Current Status of the SADC Tribunal
Module 6: Litigating Digital Rights Cases in Africa
The SADC Tribunal was established in 2005 with the mandate of ensuring adherence to, and proper interpretation of the provisions of, the SADC Treaty and subsidiary instruments. However, following several rulings against the Zimbabwean government, the Tribunal was suspended in 2010. In 2014 a Protocol was adopted that sought to do away with the Tribunal’s power to adjudicate individual disputes against a State party.
The Law Society of South Africa challenged the decisions taken by the South African government to support the suspension, and the decision to sign the Protocol. In 2018 the South African Constitutional Court handed down judgment in Law Society of South Africa and Others v President of the Republic of South Africa and Others in which the actions of the President in participating in the decision-making process, and his decisions to suspend the operations of the SADC Tribunal were declared to be unconstitutional, unlawful, and irrational. The President was ordered to withdraw his signature from the 2014 SADC Protocol.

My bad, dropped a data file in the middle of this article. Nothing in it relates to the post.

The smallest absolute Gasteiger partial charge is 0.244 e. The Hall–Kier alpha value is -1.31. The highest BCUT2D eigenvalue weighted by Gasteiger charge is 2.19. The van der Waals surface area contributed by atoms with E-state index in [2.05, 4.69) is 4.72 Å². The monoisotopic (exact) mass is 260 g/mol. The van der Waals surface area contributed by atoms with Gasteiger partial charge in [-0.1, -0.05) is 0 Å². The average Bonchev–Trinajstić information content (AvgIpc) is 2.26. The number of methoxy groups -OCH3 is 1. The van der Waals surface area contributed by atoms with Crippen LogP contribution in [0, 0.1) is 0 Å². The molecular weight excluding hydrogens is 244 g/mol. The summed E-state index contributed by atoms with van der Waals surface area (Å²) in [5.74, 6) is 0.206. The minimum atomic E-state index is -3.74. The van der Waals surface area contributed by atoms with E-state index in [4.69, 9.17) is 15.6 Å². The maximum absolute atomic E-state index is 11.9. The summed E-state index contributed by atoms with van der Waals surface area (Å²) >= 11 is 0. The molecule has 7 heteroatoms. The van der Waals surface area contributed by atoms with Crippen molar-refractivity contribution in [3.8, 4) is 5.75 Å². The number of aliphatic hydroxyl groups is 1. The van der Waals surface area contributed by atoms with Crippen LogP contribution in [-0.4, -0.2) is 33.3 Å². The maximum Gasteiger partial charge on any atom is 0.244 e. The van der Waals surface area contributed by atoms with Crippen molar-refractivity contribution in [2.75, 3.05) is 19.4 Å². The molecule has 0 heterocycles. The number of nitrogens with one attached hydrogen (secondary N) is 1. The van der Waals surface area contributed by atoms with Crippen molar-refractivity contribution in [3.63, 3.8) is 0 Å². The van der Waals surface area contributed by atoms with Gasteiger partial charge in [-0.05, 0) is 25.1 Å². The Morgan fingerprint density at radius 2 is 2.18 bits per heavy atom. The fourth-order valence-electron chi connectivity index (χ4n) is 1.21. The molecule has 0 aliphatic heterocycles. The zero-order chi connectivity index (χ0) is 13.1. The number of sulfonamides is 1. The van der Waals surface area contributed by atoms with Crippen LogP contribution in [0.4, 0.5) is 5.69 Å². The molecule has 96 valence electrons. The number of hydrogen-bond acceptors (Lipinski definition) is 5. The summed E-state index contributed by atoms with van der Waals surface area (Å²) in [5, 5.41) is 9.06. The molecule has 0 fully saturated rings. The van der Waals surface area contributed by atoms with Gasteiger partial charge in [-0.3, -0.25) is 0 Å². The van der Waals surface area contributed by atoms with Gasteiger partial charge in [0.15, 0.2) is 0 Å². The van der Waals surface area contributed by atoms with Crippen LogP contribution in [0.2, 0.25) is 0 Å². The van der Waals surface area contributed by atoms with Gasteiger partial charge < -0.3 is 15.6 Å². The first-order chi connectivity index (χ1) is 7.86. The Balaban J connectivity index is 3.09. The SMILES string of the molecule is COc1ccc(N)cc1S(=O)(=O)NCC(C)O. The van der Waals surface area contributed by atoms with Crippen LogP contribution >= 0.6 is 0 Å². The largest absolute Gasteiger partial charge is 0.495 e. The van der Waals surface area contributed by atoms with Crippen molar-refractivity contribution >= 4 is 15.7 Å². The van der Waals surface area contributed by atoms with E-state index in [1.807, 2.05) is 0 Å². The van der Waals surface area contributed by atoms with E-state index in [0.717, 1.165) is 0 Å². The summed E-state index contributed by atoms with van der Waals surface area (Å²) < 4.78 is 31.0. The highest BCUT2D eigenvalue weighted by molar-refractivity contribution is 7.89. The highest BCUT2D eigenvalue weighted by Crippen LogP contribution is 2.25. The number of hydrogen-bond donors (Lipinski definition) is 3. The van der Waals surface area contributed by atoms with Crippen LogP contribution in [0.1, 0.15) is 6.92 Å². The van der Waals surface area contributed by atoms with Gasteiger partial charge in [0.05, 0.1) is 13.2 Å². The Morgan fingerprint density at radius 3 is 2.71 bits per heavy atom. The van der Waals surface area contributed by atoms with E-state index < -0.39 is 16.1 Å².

In 2019 the Tanzanian High Court in Tanganyika Law Society v Ministry of Foreign Affairs and International Cooperation of the Republic of Tanzania ruled that:
“The suspension of the operations of the SADC Tribunal; and failure or refusal to appoint Judges contrary to the clear Treaty provisions, was inimical to the Rule of law as a foundational principle inherent to the legitimacy of the Community; and as expressly entrenched in the Treaty. Respondents are enjoined pursuant to the respective Treaty obligations; to give effect to the Treaty.”
The Tanzania High Court similarly condemned the decision of the Tanzanian President in relation to the suspension of the SADC Tribunal.(1)
While other states in the region are not bound by these domestic decisions, they may nevertheless serve as pressure points for further litigation. However, at the time of writing, the SADC Tribunal remains defunct.